Yvonne - Copenhagen Business School

Bachelor of Commerce
Semester 1, 2018

Academic experience

While at CBS I completed all general electives towards my Bachelor of Commerce (Business Information Systems major). I studied Communicating Across Cultures, Consumer Behavior and Qualitative Methods (completely online course), Visual Communication and Danish Integrated Skills. At CBS most courses have one 100% assessment, which although seems daunting at first I found it made for a much easier workload than at UQ. For my assessments I had a 48 hour take home essay, 2 and 3 week take home essays, and an oral exam (15 minute interview with the lecturer). I found contact hours pretty similar to at UQ and I attended university 2-3 days a week. Subjects all run for different times and you can take full semester courses or half semester (quarter) courses, however this is more of an indication, as the actual dates will vary between courses.

Personal experience

Living in Copenhagen was one of the most amazing experiences and I would definitely recommend Denmark to future exchange students! Denmark (or anywhere in Scandinavia really) is a great option if you want to experience European culture without worrying about the language barrier, as almost all Danes are fluent in English. I made four trips around Europe and went on the Tour of Denmark organized by the CBS exchange crew during the Semester and then travelled for a month afterwards, which I found to be a good balance between exploring Europe and enjoying my time in Copenhagen. I found the Tour of Denmark a good way to see around Denmark, if you haven’t planned to do this on your own. Even though it’s tempting to go away every weekend while in Europe it can start to get pretty expensive and I also found some of my favourite memories were from my time spent in Copenhagen.


I lived in the student residence Nimbusparken, which was awesome! Rooms were all individual with individual bathrooms and there were shared kitchens of 10-12 people. I found the communal kitchen great as it gave a good space to meet and spend time with other students. I would definitely recommend living in a student residence as it’s a great way to meet other exchange students and there’s always someone around to do things with. CBS isn’t a single campus like UQ but is several buildings spread throughout Frederiksberg, a suburb located around 15 minutes to the city by bike, so most of the student accommodation is around this area. I didn’t find the application process too difficult as long as you were logged on around the time it opened however I’ve heard its much more competitive is the fall semester (Semester 2) than in spring (Semester 1).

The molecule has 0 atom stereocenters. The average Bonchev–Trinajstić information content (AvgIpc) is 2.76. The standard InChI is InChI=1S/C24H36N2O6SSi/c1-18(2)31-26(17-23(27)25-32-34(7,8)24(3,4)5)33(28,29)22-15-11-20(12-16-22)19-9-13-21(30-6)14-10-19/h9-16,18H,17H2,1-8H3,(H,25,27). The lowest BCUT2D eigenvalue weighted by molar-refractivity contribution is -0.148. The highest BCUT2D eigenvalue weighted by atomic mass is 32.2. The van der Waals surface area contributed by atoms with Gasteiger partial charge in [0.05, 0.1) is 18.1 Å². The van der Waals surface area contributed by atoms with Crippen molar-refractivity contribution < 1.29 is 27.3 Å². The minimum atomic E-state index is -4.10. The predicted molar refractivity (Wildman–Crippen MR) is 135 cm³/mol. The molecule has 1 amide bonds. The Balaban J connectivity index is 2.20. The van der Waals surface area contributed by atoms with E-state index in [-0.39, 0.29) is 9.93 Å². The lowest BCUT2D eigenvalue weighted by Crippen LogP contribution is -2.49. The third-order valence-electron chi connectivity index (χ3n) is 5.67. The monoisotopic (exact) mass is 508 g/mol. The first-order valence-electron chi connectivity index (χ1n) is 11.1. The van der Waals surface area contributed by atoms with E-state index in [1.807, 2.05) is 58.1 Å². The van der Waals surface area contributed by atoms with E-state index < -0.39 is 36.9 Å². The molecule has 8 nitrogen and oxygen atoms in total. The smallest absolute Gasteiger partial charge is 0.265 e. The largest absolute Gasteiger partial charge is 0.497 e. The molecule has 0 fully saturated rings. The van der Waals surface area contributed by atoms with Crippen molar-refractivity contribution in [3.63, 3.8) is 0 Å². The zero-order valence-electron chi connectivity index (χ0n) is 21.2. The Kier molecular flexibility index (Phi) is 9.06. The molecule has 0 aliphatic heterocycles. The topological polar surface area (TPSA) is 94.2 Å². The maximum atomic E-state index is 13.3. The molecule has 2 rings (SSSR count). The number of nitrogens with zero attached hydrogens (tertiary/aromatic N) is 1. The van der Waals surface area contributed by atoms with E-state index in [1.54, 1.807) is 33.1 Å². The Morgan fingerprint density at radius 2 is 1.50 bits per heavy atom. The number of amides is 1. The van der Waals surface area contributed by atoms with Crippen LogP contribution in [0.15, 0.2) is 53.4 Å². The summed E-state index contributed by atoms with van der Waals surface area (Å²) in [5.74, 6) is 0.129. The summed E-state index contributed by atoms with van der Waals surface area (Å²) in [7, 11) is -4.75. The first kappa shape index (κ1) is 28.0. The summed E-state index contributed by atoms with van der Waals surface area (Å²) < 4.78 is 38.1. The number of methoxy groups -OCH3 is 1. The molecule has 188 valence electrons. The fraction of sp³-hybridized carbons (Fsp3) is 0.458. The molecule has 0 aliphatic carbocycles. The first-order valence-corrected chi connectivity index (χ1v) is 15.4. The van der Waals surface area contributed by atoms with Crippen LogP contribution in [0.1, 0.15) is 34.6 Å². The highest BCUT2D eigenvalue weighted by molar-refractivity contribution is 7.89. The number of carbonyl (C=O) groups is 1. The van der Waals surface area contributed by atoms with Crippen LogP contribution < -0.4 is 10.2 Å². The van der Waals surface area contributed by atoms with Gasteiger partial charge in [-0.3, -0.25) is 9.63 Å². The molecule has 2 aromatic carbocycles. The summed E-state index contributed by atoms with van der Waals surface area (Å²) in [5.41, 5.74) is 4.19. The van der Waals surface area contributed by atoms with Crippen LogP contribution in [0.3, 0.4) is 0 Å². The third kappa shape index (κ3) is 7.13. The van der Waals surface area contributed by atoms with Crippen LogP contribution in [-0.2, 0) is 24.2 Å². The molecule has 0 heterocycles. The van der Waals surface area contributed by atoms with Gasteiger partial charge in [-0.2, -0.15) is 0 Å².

Denmark is known for being expensive however I found it manageable. The most expensive thing to budget for is accommodation. Supermarket prices are quite similar if you shop at the right places – Netto, Fakta, Lidl, Rema 1000 and Aldi are great budget supermarkets. Eating out is pretty expensive so I tried to avoid that, and you’ll start getting used to paying ~$8 for coffee. Public transport prices are similar to Australia ($2-$3 for a journey) however the best way to get around is definitely by bike, I paid 850dkk (~$180) for my bike and got the same back when I sold it so it was essentially free. 

I opened up at Citbank account for the exchange and found this was a great option for my semester and also travelling, it is free to set up, no international transaction or ATM withdrawal fees and has a better exchange rate than many travel cards.

Professional Development

Living in a different country and meeting people from so many different backgrounds definitely taught me to be open minded and have a more global mindset. You learn to adapt to living in a completely new environment. Additionally CBS offers many networking and professional events and opportunities if you are interested in this during your time there.


My whole semester was amazing so it’s hard to pick a highlight. I really enjoyed the first few weeks and meeting everyone and attending the organized social activities. Also, the Distortion music festival at the beginning of June was awesome and if you volunteer for a shift you get a free ticket!

Top tips

• Bike riding can seem pretty scary at first however it’s the cheapest option, and huge part of Copenhagen culture. It takes a bit to get used to and Danish bike riders can be pretty aggressive but just remember to stick to the right side of the bike lane and learn the hand signals. There are heaps of Facebook pages where you can buy/sell your bike, and this is much cheaper than buying one from a bike shop.
• Also, the public transport is amazing, especially the metro which comes every few minutes 24/7. You should get a Rejsekort (“Go-card”) or there is also a monthly pass option if you will be catching lots of public transport. 
• Get a buddy! It is super helpful to have someone pick you up from the airport and to ask and questions to if you need while you are settling in.
• I would also recommend the introductory social packages for the first 2 weeks and Danish Crash course and it’s a really awesome way to meet people and have different social activities organized for you.

GO ON EXCHANGE! I loved my semester at CBS and would definitely recommend it, but wherever you end up I’m sure you’ll have the most amazing experience.